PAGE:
For Rabbi Binyamin Krauss and a group of SAR Academy and High School students, parents and teachers, a November trip to Israel following the Oct. 7 Hamas terrorist attacks was more enlightening than they could have ever imagined.
They met a family from a kibbutz in Kfar Aza that survived the initial onslaught on the Gaza border. Amit Ades, her husband Tomer Ades and their three children befriended the group.
“I met Amit when I was with a group of around 70 SAR students, parents and teachers on a three-day mission in Israel in November to volunteer and connect after Oct. 7,” Rabbi Krauss said. “And we had been talking to an organization that was providing support to families.”
Through that introduction to Amit, the rabbi and others in the group were so impressed with the harrowing story of her family’s survival that they invited her to be their guests in the United States.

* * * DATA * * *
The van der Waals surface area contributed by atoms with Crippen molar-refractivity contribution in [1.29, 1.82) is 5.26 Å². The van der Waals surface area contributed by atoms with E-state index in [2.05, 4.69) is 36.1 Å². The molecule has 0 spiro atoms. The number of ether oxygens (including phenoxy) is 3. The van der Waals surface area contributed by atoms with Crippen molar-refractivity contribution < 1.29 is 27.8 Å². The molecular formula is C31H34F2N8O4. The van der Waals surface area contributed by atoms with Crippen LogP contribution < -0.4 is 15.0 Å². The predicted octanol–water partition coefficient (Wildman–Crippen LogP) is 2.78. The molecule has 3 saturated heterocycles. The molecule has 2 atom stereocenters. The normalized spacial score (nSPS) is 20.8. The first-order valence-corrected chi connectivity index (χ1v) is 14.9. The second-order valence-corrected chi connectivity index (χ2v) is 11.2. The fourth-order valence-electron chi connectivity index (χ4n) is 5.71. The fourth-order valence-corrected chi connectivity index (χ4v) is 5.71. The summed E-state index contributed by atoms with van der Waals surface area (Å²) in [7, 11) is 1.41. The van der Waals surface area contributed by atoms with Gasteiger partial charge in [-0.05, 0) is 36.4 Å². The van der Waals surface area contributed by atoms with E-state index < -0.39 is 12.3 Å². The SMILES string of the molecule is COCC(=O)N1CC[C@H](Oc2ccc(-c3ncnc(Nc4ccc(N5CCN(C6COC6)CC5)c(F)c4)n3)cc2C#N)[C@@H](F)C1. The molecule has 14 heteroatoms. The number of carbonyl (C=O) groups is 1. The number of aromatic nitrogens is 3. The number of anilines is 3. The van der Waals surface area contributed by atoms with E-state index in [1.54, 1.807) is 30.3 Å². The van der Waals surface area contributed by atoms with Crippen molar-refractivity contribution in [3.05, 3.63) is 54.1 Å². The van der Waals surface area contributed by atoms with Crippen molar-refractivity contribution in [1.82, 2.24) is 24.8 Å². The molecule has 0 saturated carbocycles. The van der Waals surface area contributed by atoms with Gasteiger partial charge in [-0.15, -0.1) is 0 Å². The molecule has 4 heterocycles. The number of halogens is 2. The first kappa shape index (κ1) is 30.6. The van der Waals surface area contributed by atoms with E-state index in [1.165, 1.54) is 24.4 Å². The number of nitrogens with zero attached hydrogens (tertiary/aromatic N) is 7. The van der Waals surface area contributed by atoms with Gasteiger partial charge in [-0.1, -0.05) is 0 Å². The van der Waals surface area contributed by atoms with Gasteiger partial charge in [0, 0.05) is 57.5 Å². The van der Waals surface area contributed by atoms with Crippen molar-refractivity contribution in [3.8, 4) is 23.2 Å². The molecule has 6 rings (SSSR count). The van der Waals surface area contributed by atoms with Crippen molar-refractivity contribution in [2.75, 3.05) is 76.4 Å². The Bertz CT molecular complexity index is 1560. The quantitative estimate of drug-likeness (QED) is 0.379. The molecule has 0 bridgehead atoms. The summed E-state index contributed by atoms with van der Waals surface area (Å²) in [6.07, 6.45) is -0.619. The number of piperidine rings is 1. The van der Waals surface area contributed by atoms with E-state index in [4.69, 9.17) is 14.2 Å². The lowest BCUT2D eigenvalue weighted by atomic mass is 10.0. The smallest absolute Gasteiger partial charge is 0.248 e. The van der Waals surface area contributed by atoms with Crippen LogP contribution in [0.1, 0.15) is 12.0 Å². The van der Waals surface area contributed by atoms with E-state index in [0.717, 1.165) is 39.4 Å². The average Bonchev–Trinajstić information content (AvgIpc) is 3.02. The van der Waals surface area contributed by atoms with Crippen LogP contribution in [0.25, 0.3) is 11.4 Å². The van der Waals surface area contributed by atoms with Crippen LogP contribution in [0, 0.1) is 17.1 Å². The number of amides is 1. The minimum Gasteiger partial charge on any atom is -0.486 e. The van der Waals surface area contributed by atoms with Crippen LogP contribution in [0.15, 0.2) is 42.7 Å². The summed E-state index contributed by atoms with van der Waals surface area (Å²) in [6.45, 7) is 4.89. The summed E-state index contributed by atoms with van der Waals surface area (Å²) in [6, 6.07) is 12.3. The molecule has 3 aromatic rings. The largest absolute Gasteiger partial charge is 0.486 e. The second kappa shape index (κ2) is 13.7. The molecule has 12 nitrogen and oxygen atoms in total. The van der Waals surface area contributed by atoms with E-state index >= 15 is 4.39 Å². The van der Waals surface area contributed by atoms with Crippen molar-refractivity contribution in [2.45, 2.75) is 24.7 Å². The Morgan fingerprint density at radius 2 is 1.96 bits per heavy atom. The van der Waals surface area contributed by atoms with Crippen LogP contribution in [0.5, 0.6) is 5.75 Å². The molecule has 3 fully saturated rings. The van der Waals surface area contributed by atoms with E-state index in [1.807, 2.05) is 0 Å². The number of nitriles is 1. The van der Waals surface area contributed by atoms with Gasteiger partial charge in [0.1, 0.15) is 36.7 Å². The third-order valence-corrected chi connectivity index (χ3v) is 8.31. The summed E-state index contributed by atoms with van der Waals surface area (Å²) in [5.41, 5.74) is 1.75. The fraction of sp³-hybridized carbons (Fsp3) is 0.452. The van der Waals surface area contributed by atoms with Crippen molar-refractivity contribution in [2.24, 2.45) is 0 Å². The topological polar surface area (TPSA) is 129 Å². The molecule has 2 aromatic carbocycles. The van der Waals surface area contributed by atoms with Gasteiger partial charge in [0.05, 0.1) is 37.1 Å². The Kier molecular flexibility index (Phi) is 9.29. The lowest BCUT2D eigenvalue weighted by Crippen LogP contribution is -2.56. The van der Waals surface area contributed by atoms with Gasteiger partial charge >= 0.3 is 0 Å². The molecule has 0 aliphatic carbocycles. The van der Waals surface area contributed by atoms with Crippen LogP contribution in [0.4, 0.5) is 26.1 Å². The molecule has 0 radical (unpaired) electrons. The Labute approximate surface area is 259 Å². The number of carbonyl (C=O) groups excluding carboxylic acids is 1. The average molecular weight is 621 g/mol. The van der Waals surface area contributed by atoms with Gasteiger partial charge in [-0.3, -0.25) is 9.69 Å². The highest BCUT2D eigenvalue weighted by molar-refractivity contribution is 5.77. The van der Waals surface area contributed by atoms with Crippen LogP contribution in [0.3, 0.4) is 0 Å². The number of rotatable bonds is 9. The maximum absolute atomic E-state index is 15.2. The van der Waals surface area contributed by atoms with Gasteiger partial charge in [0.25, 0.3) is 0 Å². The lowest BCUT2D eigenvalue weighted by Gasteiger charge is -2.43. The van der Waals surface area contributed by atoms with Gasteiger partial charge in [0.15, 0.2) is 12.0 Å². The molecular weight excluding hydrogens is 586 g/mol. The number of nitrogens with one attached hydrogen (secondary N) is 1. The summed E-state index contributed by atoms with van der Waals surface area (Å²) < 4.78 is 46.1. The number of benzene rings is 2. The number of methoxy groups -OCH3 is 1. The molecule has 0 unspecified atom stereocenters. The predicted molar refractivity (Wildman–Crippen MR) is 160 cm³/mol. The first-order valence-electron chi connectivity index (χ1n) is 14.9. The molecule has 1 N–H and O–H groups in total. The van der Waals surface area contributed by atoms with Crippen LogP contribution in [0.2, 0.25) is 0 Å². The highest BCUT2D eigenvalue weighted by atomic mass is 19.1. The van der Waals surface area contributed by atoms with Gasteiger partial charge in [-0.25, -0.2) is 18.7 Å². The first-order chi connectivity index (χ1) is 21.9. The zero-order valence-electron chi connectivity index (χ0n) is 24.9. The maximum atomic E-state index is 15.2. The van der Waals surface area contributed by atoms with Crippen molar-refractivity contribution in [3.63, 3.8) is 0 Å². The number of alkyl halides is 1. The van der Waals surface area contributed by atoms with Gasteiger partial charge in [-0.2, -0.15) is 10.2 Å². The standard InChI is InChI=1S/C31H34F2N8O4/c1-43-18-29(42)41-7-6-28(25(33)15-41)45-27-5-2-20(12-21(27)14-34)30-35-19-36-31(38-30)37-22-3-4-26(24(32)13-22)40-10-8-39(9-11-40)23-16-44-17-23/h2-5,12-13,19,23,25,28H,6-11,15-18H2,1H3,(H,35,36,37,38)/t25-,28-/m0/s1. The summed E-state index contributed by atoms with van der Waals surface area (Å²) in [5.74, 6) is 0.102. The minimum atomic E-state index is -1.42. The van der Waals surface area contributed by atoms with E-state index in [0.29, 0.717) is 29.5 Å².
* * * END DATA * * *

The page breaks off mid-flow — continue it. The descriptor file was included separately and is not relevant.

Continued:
“Amit came back to our hotel (in Israel),” the rabbi said. “She was very articulate. We offered to bring her and her family back with us for a week. That week turned into a month.”
In the end, the Ades family spent 25 days in the U.S. where Amit told her story more than 20 times. Since Oct. 7, SAR has raised about $300,000 to support families like the Ades, Rabbi Krauss said. “But the needs are pretty overwhelming,” he said. “We are just trying to do our part.”
The Ades family as well as others living in kibbutzes in Israel near the Gaza border suffered at the hands of the Hamas terrorist group, which is the governing body for the Gaza Strip. On that fateful October Shabbat morning 1,200 Israelis were tortured and killed and some 200-plus were taken hostage.
While many of those victims are not able to share their stories, the Ades family has made it their mission to make sure no one ever forgets what happened that day.
“We live in a kibbutz in Israel,” Amit said. “For me, it was the best way to raise my kids. It’s a place that is very simple. Kids can walk barefoot.